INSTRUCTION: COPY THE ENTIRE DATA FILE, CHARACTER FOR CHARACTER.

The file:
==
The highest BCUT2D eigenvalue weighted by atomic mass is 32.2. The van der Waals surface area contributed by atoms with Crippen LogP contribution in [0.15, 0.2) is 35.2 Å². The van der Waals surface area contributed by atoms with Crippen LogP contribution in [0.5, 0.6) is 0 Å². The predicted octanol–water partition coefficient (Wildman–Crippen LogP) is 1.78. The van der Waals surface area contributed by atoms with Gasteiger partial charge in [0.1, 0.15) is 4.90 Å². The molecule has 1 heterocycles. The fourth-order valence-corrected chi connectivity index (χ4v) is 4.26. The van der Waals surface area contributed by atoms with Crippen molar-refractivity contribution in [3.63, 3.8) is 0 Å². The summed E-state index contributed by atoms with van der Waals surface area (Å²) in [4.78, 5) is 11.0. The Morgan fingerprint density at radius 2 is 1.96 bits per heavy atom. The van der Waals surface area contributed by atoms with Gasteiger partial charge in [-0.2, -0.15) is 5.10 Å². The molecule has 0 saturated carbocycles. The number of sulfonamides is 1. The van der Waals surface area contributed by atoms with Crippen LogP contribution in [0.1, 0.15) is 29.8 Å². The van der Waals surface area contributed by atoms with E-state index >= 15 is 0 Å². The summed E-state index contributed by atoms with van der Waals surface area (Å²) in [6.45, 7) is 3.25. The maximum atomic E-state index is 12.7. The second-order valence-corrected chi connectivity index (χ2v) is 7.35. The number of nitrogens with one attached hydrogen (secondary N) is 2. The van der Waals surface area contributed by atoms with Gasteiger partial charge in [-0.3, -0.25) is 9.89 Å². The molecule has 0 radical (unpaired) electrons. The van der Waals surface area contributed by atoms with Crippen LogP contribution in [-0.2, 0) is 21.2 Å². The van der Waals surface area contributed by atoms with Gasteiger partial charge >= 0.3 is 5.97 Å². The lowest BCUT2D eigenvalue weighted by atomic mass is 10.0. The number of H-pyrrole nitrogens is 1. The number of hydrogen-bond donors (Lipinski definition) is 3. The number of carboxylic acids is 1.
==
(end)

The highest BCUT2D eigenvalue weighted by atomic mass is 32.2. The van der Waals surface area contributed by atoms with Crippen LogP contribution in [0.15, 0.2) is 35.2 Å². The van der Waals surface area contributed by atoms with Crippen LogP contribution in [0.5, 0.6) is 0 Å². The predicted octanol–water partition coefficient (Wildman–Crippen LogP) is 1.78. The van der Waals surface area contributed by atoms with Gasteiger partial charge in [0.1, 0.15) is 4.90 Å². The molecule has 1 heterocycles. The fourth-order valence-corrected chi connectivity index (χ4v) is 4.26. The van der Waals surface area contributed by atoms with Crippen molar-refractivity contribution in [3.63, 3.8) is 0 Å². The summed E-state index contributed by atoms with van der Waals surface area (Å²) in [4.78, 5) is 11.0. The Morgan fingerprint density at radius 2 is 1.96 bits per heavy atom. The van der Waals surface area contributed by atoms with Gasteiger partial charge in [-0.2, -0.15) is 5.10 Å². The molecule has 0 saturated carbocycles. The number of sulfonamides is 1. The van der Waals surface area contributed by atoms with Crippen LogP contribution in [0.1, 0.15) is 29.8 Å². The van der Waals surface area contributed by atoms with E-state index >= 15 is 0 Å². The summed E-state index contributed by atoms with van der Waals surface area (Å²) in [6.45, 7) is 3.25. The maximum atomic E-state index is 12.7. The second-order valence-corrected chi connectivity index (χ2v) is 7.35. The number of nitrogens with one attached hydrogen (secondary N) is 2. The van der Waals surface area contributed by atoms with Gasteiger partial charge in [-0.3, -0.25) is 9.89 Å². The molecule has 0 radical (unpaired) electrons. The van der Waals surface area contributed by atoms with Crippen LogP contribution in [-0.2, 0) is 21.2 Å². The van der Waals surface area contributed by atoms with Gasteiger partial charge >= 0.3 is 5.97 Å². The lowest BCUT2D eigenvalue weighted by atomic mass is 10.0. The number of H-pyrrole nitrogens is 1. The number of hydrogen-bond donors (Lipinski definition) is 3. The number of carboxylic acids is 1.